Teo Eng Hock’s business declined after the revolution and he had to sell away Wan Qing Yuan. In March 1937, a group of six leading Chinese businessmen in Singapore, including philanthropist Lee Kong Chian bought it back to be preserved as a historical site. The villa was handed over to the Singapore Chinese Chamber of Commerce and Industry in the 1950s. The chamber turned it into a place of historical interest in 1965 after a major renovation and was known as Sun Yat Sen Villa.

Many changes swept through the Chinese world as a result of the 1911 Revolution. Among the many changes were impacts on commerce, trade, education and vernacular literature in various parts of the world…

Dr Sun was a staunch believer in education. Hence the members of Tong Meng Hui, such as Teo Eng Hock, Tan Chor Nam, Lim Nee Soon and Tan Kah Kee were all dedicated and passionate about education. They improved the social development of the Chinese communities by championing both female and populace education. Tan Kah Kee even broke through the barriers of various dialect groups to build Hwa Chong (The Chinese High School).

In 1929, Lim Nee Soon complied the membership directory of the Singapore Tong Meng Hui for distribution to all former member as a memento. Today, it is a rare docuement for historical reference.

Engraved on this seal belonging to Tan Chor Lam, are the Chinese characters “结爱国缘” which illustrated his love for his country and fellow men.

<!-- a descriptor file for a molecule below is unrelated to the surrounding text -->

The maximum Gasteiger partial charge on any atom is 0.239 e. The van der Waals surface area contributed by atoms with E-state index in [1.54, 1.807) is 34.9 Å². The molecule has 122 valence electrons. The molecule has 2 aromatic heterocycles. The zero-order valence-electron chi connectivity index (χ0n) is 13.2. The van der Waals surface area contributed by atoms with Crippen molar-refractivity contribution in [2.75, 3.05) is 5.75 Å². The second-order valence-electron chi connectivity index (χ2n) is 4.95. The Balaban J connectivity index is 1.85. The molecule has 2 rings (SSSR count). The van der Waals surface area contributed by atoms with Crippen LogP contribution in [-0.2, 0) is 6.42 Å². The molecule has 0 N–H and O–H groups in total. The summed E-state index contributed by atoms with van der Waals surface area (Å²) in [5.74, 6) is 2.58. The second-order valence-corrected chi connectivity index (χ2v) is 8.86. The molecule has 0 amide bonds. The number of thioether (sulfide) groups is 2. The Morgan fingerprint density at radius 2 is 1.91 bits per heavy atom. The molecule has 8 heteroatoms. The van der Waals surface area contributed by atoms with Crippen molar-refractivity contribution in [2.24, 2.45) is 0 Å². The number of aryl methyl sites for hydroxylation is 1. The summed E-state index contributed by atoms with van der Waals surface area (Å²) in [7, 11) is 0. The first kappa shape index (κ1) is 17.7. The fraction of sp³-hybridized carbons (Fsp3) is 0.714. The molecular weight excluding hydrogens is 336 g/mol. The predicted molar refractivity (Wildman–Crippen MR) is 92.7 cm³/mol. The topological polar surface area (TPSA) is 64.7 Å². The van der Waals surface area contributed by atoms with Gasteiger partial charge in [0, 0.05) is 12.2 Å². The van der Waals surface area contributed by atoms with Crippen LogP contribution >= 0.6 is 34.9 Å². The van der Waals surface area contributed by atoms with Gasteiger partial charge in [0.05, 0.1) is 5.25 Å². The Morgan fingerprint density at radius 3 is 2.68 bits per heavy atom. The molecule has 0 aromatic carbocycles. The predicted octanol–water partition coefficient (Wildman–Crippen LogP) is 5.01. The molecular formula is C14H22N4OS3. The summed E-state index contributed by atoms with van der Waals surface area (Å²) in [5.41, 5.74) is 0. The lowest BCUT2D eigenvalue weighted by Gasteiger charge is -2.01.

Dr Sun Yat Sen‘s revolutionary ideals had far-reaching effects beyond the geographical boundaries of China. The 1911 Revolution clearly impacted on the Chinese community in both Singapore and the region. As you leave the exhibition gallery, you could see huge oil paintings of Dr Sun Yat Sen and his supporters in Malaya.

One of Dr Sun’s major legacies was the creation of his political philosophy called the Three Principles of the People. These included the principle of nationalism (min zu, 民族), of democracy (min quan, 民权 ), and of livelihood (minsheng, 民生)…

As I exited from Wan Qing Yuan, what lingered in my mind is the words left behind by Tan Chor Nam and Teo Eng Hock: (“晚晴园联咏”) …

” Heaven has compassion for the remote, quiet grass,

We are happily bonded under the clear dusk;

The solitary evening is still wonderous.